Recently, I’ve seen some pushback when people offer their thoughts and prayers after a tragedy. It’s not uncommon, after a national or international tragedy, for social media and news sites to be filled with images and facebook statuses and tweets and blogposts all saying: “Our thoughts and prayers are with you.” After the shooting at Pulse in Orlando, after the bombing in Paris, after the hurricane and floods: “Our thoughts and prayers are with you.” We say this because we really are thinking about and praying for people caught up in tragedy. And we say this because we feel helpless. What can I do about a hurricane? What can I do about gun violence? What can I do about a war in a far off country? And I’ve seen people push back a little, saying, “We need more. We need more than thoughts and prayers. We need action. We need people working for change. We need strategies and solutions.”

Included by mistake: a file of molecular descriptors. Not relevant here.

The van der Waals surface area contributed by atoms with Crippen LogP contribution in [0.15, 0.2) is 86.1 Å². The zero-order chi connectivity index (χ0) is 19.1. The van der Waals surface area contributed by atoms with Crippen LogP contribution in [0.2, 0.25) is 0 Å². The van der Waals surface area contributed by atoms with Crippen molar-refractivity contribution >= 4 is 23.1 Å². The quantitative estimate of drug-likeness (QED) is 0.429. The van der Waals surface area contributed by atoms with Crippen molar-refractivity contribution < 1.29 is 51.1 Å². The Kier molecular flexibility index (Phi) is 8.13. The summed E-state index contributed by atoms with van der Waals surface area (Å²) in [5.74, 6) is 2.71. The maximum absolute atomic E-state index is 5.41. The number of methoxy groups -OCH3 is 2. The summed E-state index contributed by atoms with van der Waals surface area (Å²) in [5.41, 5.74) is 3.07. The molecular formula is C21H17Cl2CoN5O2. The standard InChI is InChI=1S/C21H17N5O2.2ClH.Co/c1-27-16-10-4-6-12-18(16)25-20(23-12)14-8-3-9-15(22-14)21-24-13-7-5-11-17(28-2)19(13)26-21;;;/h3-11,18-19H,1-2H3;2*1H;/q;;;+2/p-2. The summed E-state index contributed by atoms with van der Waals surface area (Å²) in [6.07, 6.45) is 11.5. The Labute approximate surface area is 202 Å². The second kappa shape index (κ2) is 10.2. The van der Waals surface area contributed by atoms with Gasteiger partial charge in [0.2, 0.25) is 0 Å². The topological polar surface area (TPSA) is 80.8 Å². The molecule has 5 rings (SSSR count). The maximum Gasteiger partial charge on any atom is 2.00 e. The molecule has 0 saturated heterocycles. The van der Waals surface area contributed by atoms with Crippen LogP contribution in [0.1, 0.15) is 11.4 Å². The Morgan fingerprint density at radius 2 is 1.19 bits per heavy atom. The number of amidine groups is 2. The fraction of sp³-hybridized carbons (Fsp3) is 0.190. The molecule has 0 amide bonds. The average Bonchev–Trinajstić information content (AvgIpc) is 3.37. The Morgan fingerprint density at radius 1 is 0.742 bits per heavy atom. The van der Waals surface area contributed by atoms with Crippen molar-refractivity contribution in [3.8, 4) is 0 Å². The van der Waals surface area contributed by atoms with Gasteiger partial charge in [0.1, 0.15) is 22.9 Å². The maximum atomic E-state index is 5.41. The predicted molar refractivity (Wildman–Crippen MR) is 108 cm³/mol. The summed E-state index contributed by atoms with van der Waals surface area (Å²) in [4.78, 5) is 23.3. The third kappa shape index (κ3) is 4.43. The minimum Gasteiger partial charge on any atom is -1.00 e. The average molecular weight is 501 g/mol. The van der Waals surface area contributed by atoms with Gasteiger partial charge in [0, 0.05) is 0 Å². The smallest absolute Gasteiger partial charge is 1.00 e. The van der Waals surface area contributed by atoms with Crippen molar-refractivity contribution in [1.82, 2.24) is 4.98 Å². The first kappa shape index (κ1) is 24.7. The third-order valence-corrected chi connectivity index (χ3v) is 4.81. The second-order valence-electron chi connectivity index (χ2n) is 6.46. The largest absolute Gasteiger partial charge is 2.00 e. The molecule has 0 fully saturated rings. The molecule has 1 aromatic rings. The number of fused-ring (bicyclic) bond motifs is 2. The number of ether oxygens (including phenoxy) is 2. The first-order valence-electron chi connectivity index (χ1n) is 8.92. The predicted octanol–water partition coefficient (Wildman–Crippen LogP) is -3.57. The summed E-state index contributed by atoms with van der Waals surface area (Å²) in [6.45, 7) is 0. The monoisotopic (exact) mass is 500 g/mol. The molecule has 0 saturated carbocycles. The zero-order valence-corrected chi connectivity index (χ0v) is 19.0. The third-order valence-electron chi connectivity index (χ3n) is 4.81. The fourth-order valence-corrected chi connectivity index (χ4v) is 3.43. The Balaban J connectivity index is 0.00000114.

And I think: Yes – yes to all of it. We need action and change and strategies and solutions – and thoughts and prayers. We need a way to experience and be part of healing in people’s lives, and in our world. We need to pray for God’s healing action, and be part of God’s healing action. I think trusting in God’s healing, and believing that God has a place for us to be part of the healing of the world is the only way we can keep from being overwhelmed, crushed under the weight of our troubles, offering words that are empty, instead of full of promise, in the face of hurt and pain.